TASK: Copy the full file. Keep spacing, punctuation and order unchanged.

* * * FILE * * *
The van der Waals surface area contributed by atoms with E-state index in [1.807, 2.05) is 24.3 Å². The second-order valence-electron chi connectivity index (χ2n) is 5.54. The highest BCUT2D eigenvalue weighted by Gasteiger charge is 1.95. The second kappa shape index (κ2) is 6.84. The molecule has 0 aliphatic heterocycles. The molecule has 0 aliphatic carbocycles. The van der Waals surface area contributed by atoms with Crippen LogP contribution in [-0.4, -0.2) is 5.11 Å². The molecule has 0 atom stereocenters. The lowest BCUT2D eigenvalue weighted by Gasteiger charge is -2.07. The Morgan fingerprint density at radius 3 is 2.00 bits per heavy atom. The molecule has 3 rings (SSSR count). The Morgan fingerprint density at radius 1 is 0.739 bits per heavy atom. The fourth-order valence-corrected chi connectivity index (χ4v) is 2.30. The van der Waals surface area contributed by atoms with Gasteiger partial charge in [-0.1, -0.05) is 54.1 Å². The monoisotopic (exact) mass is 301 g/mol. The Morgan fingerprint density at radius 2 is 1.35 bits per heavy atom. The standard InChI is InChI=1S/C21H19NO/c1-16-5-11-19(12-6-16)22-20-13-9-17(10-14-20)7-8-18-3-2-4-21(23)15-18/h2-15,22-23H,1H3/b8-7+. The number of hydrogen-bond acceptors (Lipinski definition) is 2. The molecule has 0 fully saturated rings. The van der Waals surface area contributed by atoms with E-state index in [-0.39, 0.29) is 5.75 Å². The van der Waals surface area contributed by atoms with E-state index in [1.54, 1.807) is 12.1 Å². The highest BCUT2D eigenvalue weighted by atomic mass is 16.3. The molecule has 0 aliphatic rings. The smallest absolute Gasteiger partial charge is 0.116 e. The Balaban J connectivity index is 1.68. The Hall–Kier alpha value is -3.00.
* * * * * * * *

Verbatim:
The van der Waals surface area contributed by atoms with E-state index in [1.807, 2.05) is 24.3 Å². The second-order valence-electron chi connectivity index (χ2n) is 5.54. The highest BCUT2D eigenvalue weighted by Gasteiger charge is 1.95. The second kappa shape index (κ2) is 6.84. The molecule has 0 aliphatic heterocycles. The molecule has 0 aliphatic carbocycles. The van der Waals surface area contributed by atoms with Crippen LogP contribution in [-0.4, -0.2) is 5.11 Å². The molecule has 0 atom stereocenters. The lowest BCUT2D eigenvalue weighted by Gasteiger charge is -2.07. The Morgan fingerprint density at radius 3 is 2.00 bits per heavy atom. The molecule has 3 rings (SSSR count). The Morgan fingerprint density at radius 1 is 0.739 bits per heavy atom. The fourth-order valence-corrected chi connectivity index (χ4v) is 2.30. The van der Waals surface area contributed by atoms with Gasteiger partial charge in [-0.1, -0.05) is 54.1 Å². The monoisotopic (exact) mass is 301 g/mol. The Morgan fingerprint density at radius 2 is 1.35 bits per heavy atom. The standard InChI is InChI=1S/C21H19NO/c1-16-5-11-19(12-6-16)22-20-13-9-17(10-14-20)7-8-18-3-2-4-21(23)15-18/h2-15,22-23H,1H3/b8-7+. The number of hydrogen-bond acceptors (Lipinski definition) is 2. The molecule has 0 fully saturated rings. The van der Waals surface area contributed by atoms with E-state index in [-0.39, 0.29) is 5.75 Å². The van der Waals surface area contributed by atoms with E-state index in [1.54, 1.807) is 12.1 Å². The highest BCUT2D eigenvalue weighted by atomic mass is 16.3. The molecule has 0 aliphatic rings. The smallest absolute Gasteiger partial charge is 0.116 e. The Balaban J connectivity index is 1.68. The Hall–Kier alpha value is -3.00.